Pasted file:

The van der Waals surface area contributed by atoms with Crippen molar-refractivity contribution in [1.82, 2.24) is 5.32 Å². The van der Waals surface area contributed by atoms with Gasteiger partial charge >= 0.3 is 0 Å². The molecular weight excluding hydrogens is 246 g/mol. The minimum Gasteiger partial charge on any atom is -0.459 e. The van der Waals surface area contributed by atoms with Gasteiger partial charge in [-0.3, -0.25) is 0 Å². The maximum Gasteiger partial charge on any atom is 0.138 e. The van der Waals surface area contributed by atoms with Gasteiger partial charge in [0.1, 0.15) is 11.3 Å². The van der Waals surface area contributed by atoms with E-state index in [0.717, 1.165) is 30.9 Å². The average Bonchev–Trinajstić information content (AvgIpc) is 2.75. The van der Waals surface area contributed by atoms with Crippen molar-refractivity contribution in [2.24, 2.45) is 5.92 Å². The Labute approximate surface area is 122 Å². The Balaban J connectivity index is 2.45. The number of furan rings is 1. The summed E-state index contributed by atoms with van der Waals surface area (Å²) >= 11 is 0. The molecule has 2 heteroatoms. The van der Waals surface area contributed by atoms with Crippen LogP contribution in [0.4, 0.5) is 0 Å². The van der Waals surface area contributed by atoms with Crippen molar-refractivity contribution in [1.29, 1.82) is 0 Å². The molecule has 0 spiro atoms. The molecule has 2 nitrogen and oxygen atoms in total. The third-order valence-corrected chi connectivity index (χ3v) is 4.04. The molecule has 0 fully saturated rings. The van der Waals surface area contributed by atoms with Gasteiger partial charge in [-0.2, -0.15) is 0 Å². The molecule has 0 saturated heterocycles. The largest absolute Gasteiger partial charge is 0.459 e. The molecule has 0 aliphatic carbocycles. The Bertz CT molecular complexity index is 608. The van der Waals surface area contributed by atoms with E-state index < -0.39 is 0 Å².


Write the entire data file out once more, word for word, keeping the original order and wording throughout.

The van der Waals surface area contributed by atoms with Crippen molar-refractivity contribution in [1.82, 2.24) is 5.32 Å². The van der Waals surface area contributed by atoms with Gasteiger partial charge >= 0.3 is 0 Å². The molecular weight excluding hydrogens is 246 g/mol. The minimum Gasteiger partial charge on any atom is -0.459 e. The van der Waals surface area contributed by atoms with Gasteiger partial charge in [-0.3, -0.25) is 0 Å². The maximum Gasteiger partial charge on any atom is 0.138 e. The van der Waals surface area contributed by atoms with Gasteiger partial charge in [0.1, 0.15) is 11.3 Å². The van der Waals surface area contributed by atoms with E-state index in [0.717, 1.165) is 30.9 Å². The average Bonchev–Trinajstić information content (AvgIpc) is 2.75. The van der Waals surface area contributed by atoms with Crippen molar-refractivity contribution in [2.24, 2.45) is 5.92 Å². The Labute approximate surface area is 122 Å². The Balaban J connectivity index is 2.45. The number of furan rings is 1. The summed E-state index contributed by atoms with van der Waals surface area (Å²) >= 11 is 0. The molecule has 2 heteroatoms. The van der Waals surface area contributed by atoms with Crippen LogP contribution in [0.4, 0.5) is 0 Å². The van der Waals surface area contributed by atoms with Crippen molar-refractivity contribution in [1.29, 1.82) is 0 Å². The molecule has 0 spiro atoms. The molecule has 2 nitrogen and oxygen atoms in total. The third-order valence-corrected chi connectivity index (χ3v) is 4.04. The molecule has 0 fully saturated rings. The van der Waals surface area contributed by atoms with Gasteiger partial charge in [-0.2, -0.15) is 0 Å². The molecule has 0 saturated heterocycles. The largest absolute Gasteiger partial charge is 0.459 e. The molecule has 0 aliphatic carbocycles. The Bertz CT molecular complexity index is 608. The van der Waals surface area contributed by atoms with E-state index < -0.39 is 0 Å².